Maritime pilots to train MRM for improved safety

For safety at sea, efficient teamwork and communication are of utmost importance. This does not change when the pilot comes onboard. Everyone agrees on that. Still, safe teamwork may be difficult to achieve.

The master/pilot relationship was the topic at a well-attended conference in Cyprus in November and the issue is at the moment being discussed in the MRM group on LinkedIn. The conclusion from the discussions is clear – more pilots should do Maritime Resource Management training. And bridge teams must apply what they learnt in the MRM courses too. Regarding pilots and MRM training there are some good news to share. MRM training for pilots are already being done in for example Australia, Germany, Netherlands, Spain, South Africa, Sweden and the U.K. Some countries have just started while others have been doing MRM training for years.

The theme of latest edition of the Swedish Maritime Administration’s newsletter Sjörapporten is “Pilotage in the future”. A two-page article highlights the importance of MRM training for maritime pilots. Click the picture for the article in Swedish. A translation of the article into English is found below.

Pilots on a new course, Sjorapporten, no 5 2013PILOTS ON A NEW COURSE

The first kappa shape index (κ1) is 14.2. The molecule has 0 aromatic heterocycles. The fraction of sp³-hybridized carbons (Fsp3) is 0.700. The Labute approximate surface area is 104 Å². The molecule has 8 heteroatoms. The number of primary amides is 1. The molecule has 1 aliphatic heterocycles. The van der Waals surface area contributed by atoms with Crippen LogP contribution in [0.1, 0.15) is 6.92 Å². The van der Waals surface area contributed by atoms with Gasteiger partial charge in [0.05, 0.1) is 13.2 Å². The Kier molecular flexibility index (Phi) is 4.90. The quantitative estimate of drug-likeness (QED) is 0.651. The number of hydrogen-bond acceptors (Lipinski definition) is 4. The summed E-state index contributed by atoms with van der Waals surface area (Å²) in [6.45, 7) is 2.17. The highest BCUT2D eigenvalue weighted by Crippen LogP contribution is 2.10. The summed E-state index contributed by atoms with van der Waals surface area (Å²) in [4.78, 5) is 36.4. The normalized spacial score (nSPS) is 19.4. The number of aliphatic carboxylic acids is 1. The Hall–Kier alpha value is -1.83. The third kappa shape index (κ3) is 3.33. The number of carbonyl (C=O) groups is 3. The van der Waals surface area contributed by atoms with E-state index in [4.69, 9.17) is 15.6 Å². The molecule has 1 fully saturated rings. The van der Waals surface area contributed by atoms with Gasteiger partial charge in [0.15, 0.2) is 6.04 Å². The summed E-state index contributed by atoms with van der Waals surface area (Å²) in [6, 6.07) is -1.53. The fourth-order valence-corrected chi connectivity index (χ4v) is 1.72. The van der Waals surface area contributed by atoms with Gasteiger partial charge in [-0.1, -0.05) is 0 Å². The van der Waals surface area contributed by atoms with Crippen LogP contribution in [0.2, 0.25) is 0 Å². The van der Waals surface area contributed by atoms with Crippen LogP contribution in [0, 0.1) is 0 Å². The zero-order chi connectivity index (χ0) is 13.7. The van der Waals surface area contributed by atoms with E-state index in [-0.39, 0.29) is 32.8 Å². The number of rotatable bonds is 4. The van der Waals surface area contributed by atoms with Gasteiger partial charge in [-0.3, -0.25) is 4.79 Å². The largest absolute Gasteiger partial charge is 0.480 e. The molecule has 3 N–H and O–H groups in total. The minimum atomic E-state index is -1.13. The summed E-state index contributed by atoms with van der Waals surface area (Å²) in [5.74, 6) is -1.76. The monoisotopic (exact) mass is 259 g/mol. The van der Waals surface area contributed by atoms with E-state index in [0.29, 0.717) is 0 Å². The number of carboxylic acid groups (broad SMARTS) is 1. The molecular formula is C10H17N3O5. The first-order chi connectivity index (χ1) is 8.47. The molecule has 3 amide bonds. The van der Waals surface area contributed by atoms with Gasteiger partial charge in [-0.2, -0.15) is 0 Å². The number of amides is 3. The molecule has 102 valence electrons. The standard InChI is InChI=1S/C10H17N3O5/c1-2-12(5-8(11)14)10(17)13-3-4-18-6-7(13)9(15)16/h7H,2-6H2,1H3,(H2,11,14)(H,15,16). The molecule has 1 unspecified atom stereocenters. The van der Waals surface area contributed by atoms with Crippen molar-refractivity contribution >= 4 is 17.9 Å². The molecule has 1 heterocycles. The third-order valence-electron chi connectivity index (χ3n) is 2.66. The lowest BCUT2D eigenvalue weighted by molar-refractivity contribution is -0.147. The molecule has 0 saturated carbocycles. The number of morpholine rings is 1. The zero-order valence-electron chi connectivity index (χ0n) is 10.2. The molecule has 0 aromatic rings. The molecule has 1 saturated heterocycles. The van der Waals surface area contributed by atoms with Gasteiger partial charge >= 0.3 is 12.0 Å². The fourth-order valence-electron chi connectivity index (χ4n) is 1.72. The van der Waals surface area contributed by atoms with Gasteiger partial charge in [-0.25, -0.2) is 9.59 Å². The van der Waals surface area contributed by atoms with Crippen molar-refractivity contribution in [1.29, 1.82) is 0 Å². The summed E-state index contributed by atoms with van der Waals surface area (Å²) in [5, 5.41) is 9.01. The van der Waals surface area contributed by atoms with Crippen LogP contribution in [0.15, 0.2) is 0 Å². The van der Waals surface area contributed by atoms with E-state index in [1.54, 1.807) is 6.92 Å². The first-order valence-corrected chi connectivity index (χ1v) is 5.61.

For a newly graduated senior high school student, it takes almost as long to become a pilot as to become a medical specialist.  In order to maintain the pilot’s expertise, the Swedish Maritime Administration is launching an improved supplementary training for all pilots.

The new training for pilots begins during Autumn 2013. The first trial course was conducted in September with good results.  All pilots of the Swedish Maritime Administration will go through the course latest Spring 2015. After that, the training course will be conducted at regular intervals.

“To be involved in a grounding is what we, as pilots, fear the most, and I am probably speaking for all pilots. Our specialised skills are all about avoiding such incidents. It is very unusual that accidents happen with vessels that have pilots onboard, but the course will also help prepare the pilots of what can happen if an accident would take place”, says Anna Laurell, pilot from Söderhamn in Gävle and responsible for the new training course.

As part of the training, the Coast Guard will inform about the agency’s capacity and authority in the events of accidents at sea. The Swedish Transportation Agency will participate in a similar role. The focus, however, is on the skills available within the Swedish Maritime Administration, in the form of simulator training, rules & regulations and media training.

In addition, attention is paid to another part of the piloting task, aside from the responsibilities related to knowledge about local waters and maneuvering skills. That other part is related to the ability of collaborating and working together with people you have never met before.

This softer part of the piloting task is addressed in the basic pilot training in the form of MRM (Maritime Resource Management), a training programme that aims at reducing the risk of human error that causes accidents at sea. In the improved supplementary training programme for pilots, a longer refresher session on MRM has been included.